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Wasn't sure how to title this to attract attention to the strange issue. Just wondering if someone has an explanation.

The situation: 2.0 engine, auto 4 (2011) Soul. I find the car drops too quickly into 3rd gear on moderate hills while in Cruise, when it seems the engine still has power to make the climb in 4th. This results in the usual sudden high rpms, downshift, noise, etc., and the fellow beside you thinking you want to race. Annoying. So, I have often shifted the trans over to manual shifting mode, and left it in 4th gear (this stops it from shifting, even in cruise, until things get drastic, I presume, which they don't.... easily handles almost all hills w/o needing to manual shift).

Now, at highway speed (in cruise), the engine is turning over about 2700 rpm. As the engine comes under load, it will take a jump up about 300 rpm more and gain some added power. It's still in 4th gear, and maintaining the same speed. When the load eases as I reach the crown of the hill, the rpm's will drop back to 2700 again. It's not a gradual thing, it does it in one action. It's not a shift into 3rd, which is far more dramatic, and the dash indication stays at 4th gear. So what is taking place with this rpm increase? And how is it being managed, considering that the car speed does not increase with it? Is there a torque converter lockup or the like that is being released at that load point, allowing some excess rpm's to be lost in the converter? Explanation?

This is nothing new, always performed this way, not really an indication (I hope) of anything wrong, just seems to be the way the engine/trans is being managed by the computer(s). But I don't see how an increase in rpm of about 300 is being absorbed into the system, providing a boost in power, of course, but no increase in car speed. (Our last car was a Caliber with a CV (constant velocity) transmission.... this behavior was normal there, as the rpm's rose on the hills while the car speed remained the same... can't see how it happens in a conventional transmission, however, as there should be little variance in the rpm vs car speed in a given gear (4th). This isn't a slippage of random rpm's, this is a very definite raise of an exact amount in response to load, and a drop back to the normal rpm's after load.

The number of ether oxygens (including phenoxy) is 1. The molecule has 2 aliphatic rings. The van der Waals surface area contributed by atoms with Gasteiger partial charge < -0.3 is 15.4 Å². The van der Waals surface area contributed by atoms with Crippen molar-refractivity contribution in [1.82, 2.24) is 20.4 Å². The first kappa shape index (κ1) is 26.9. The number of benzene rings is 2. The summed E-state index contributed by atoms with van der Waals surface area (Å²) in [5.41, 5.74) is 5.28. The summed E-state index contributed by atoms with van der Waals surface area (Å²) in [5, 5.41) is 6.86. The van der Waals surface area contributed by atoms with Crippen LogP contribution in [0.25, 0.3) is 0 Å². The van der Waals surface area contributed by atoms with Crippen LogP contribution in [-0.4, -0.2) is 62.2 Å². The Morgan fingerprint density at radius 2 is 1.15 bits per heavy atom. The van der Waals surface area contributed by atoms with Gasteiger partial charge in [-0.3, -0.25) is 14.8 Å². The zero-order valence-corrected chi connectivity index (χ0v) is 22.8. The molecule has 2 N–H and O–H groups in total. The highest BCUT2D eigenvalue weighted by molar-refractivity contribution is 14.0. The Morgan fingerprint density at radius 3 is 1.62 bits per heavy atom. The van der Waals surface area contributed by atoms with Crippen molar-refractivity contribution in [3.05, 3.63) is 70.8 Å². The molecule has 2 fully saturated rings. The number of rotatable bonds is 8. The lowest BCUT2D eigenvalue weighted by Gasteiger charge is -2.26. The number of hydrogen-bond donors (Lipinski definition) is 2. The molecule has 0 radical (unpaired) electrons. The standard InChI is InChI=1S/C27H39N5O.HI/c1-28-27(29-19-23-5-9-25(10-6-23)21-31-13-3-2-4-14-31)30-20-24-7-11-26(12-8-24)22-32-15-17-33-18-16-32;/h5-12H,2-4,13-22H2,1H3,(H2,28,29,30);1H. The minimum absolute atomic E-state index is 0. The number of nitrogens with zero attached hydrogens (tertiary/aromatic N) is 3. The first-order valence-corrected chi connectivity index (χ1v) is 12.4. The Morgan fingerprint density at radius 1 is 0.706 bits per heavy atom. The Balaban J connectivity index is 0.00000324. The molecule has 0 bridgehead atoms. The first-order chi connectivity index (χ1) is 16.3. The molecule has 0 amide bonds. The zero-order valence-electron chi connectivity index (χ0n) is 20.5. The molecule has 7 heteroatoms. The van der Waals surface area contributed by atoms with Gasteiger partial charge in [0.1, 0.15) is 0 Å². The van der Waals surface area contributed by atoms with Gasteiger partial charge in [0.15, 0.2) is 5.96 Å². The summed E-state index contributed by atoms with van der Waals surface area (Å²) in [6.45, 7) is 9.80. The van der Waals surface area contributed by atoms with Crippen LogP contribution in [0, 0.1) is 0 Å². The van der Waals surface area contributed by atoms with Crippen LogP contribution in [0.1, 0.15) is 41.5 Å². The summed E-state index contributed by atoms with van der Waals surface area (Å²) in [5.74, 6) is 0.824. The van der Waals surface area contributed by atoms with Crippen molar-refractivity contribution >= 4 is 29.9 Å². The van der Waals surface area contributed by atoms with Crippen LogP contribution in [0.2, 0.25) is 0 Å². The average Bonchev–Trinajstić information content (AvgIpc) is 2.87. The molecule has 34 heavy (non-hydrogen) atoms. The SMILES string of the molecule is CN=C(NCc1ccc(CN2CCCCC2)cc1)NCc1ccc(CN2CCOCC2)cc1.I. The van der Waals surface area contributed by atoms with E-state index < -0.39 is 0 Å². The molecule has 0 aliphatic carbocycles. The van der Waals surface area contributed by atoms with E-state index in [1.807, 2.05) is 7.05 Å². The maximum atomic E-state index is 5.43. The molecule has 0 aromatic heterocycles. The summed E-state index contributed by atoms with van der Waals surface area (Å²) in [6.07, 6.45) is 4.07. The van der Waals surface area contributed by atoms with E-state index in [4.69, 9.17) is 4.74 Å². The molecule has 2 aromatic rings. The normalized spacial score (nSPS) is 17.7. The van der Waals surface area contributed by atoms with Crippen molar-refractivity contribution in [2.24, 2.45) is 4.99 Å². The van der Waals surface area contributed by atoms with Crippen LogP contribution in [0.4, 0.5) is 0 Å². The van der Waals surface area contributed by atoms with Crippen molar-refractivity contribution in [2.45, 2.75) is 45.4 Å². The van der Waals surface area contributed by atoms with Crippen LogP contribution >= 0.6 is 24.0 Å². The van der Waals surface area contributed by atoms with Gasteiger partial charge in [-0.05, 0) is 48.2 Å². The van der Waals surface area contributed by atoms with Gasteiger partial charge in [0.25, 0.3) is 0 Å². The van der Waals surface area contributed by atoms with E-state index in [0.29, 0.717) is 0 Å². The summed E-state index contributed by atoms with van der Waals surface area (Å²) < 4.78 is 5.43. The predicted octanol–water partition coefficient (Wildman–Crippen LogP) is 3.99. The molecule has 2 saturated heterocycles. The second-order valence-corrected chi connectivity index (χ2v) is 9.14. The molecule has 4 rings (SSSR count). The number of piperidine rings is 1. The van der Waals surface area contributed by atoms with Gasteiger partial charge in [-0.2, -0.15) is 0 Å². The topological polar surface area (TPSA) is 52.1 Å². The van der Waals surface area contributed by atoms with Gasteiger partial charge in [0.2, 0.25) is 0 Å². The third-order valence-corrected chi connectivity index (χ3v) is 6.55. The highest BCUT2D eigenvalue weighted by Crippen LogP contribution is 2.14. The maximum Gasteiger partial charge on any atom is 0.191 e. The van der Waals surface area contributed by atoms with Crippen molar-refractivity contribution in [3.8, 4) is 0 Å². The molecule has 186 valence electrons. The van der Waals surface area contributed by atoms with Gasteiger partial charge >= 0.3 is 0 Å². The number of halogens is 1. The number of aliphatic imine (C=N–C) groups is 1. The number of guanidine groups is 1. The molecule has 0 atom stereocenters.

Anyone with some significant mechanical knowledge know if my practice of shifting into manual for this purpose might have any potential for any damage? Don't want an opinion here off the top of your head if you aren't familiar with the mechanics of automatic transmissions. I downshift if the hill is too steep and I feel/hear the engine go under too much load. For most hills in my not remotely mountainous area, the engine is quite capable of handling things in 4th.

Anyone have an explanation for this rpm increase? Thanks. :think
 

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Most likely the torque converter clutch releasing which causes a loss in the efficiency of power transfer between the engine and transmission causing the engine rpms to increase to maintain the same speed.
 

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Yep, your torque converter is definitely unlocking to provide some extra horsepower in the upper RPM band. However, I would say that leaving it in the automatic mode is much better while going up a gradual incline rather than forcing it to stay in fourth. 2700 cruising RPMs while going up a hill is pretty low for a 4-cylinder engine.

I realize that while that spike in RPMs from 4th to 3rd is drastic and slightly annoying, it's better for your engine in the long run.
 

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Yep, your torque converter is definitely unlocking to provide some extra horsepower in the upper RPM band. However, I would say that leaving it in the automatic mode is much better while going up a gradual incline rather than forcing it to stay in fourth. 2700 cruising RPMs while going up a hill is pretty low for a 4-cylinder engine.

I realize that while that spike in RPMs from 4th to 3rd is drastic and slightly annoying, it's better for your engine in the long run.
So, what do you think of using the OD lockout button on the 4 spd in the mountains? Heading for the Rockies soon.
 

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I was born and raised in the Rockies in Montana. The rule of thumb over long-painstaking mountain passes, is if your car goes from OD and downshifts, gains speed, then goes back into OD, then repeats the process, Just shift into the lower gear and stay there. This prevents the switching back and forth and keeps the car at one speed and RPM.

It's much safer for you, and the drivers around you keeping a constant speed, plus in the winter, the last thing you want is drastic torque shifts so you don't spin out.
 
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